It is hard to ignore the increasing role technology is playing in our lives. Just walk down the street or through the mall and count the number of people with their head buried in a smart phone, hand-held video game system or some other piece of technology.
Given the importance of technology, businesses are becoming more mindful of protecting their intellectual property (“IP”) assets, often through legal enforcement of intellectual property ownership. In fact, Apple was recently awarded $1 billion related to a patent infringement lawsuit against Samsung (which was discussed in a recent Insight. However, quantifying the economic damages associated with the infringement of a patent or other intellectual property asset is no easy task.
Patent infringement damages are generally calculated in one of two ways: (1) the profits a patent owner lost due to the infringement (i.e., “lost profits”); or (2) a royalty for the use of the patent by the infringer (i.e., a “reasonable royalty”).
Recently, one of the methodologies damages experts use to calculate a “reasonable royalty” was scrutinized by the United States Court of Appeals for the Federal Circuit (“Federal Circuit”) in a patent infringement case between Uniloc and Microsoft.
In this case, Uniloc sued Microsft for patent infringement related to a technology that combats software piracy and was awarded nearly $400 million in damages. However, on appeal, the Federal Circuit granted a new trial related to damages because the $400 million award was “tainted by the use of a legally inadequate methodology.”
The “legally inadequate methodology” referenced by the Federal Circuit was the “25% Rule.” The rule states that a royalty rate should be equivalent to 25% of the expected profits from the product that incorporates the IP. For example, if Microsoft earned a 20% profit margin from a product using the Uniloc patent, under the “25% Rule,” the appropriate royalty rate Microsoft should pay to Uniloc would be 5% (i.e., 25% of 20%).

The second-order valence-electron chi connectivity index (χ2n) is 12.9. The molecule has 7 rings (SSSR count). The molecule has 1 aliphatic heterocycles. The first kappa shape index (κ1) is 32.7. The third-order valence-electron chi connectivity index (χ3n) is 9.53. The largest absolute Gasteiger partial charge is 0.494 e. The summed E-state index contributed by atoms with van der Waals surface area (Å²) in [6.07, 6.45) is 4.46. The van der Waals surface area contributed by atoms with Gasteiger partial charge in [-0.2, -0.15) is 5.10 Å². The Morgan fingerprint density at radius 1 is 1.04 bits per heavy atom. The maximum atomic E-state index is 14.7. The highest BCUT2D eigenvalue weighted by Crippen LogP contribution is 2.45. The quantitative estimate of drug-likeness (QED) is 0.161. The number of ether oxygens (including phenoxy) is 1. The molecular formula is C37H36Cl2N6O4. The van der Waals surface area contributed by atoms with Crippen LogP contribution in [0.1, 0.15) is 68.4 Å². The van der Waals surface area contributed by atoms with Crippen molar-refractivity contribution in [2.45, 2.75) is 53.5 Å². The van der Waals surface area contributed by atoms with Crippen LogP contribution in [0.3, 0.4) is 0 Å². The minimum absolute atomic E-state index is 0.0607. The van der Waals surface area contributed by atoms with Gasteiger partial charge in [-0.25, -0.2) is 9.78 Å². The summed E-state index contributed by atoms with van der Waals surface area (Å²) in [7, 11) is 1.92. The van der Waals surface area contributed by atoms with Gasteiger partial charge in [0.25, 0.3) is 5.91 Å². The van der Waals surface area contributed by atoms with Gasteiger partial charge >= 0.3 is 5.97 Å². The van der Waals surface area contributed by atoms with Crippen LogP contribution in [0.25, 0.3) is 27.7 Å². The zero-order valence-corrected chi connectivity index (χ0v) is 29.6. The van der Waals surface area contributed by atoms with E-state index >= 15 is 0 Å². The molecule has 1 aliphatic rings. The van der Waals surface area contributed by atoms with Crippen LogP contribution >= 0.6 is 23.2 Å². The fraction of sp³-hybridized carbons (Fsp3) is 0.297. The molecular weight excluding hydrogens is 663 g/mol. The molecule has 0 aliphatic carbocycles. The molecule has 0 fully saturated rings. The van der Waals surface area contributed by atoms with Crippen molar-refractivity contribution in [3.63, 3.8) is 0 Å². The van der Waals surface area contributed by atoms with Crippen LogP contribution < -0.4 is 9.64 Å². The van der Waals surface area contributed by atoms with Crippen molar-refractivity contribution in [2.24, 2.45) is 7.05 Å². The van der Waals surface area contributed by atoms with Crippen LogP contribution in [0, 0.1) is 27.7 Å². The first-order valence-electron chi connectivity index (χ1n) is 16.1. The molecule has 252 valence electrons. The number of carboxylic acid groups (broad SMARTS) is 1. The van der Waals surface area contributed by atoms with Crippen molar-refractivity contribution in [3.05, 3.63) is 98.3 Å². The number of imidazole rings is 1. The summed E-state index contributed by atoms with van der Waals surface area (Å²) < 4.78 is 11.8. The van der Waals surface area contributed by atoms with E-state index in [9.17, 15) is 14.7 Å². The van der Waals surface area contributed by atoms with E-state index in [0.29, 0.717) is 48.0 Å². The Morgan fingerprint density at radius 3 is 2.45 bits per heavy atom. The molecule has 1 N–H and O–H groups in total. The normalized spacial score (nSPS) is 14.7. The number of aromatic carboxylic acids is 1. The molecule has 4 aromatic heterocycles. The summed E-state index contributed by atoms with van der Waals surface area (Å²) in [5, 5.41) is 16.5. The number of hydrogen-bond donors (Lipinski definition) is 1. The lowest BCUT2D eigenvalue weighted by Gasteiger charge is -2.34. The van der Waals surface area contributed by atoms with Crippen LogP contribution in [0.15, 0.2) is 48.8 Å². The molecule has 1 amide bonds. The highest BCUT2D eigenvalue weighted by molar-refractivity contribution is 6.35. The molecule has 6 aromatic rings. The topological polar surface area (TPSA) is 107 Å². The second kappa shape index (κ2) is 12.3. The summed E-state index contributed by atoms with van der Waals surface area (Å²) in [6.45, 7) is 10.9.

The Federal Circuit, in a rather detailed examination of the “25% Rule,” concluded that, “Evidence relying on the 25% rule of thumb is thus inadmissible…because it fails to tie a reasonable royalty base to the facts of the case at issue.” Essentially, what the Court said was, because the “25% Rule” fails to explicitly consider the circumstances of the case (e.g., Are the licensor/licensee competitors? Are there are other factors that drive sales beyond the patented technology at issue?), its reliability should be questioned.
This ruling has left damages experts to consider whether or not the “25% Rule” has any applicability in the calculation of damages for litigation. Damages experts may have to move away from this rule and focus their analysis on the specifics of the case in order to determine a reasonable royalty rate that will stand up to legal scrutiny.
Schneider Downs has significant expertise in calculating economic damages for a variety of purposes, including intellectual property infringement. For more information about Schneider Downs’ litigation support and other business advisory services, please contact Joel Rosenthal at 412.697.5387 or firstname.lastname@example.org or Tom Claassen at 412.697.5330 or email@example.com.
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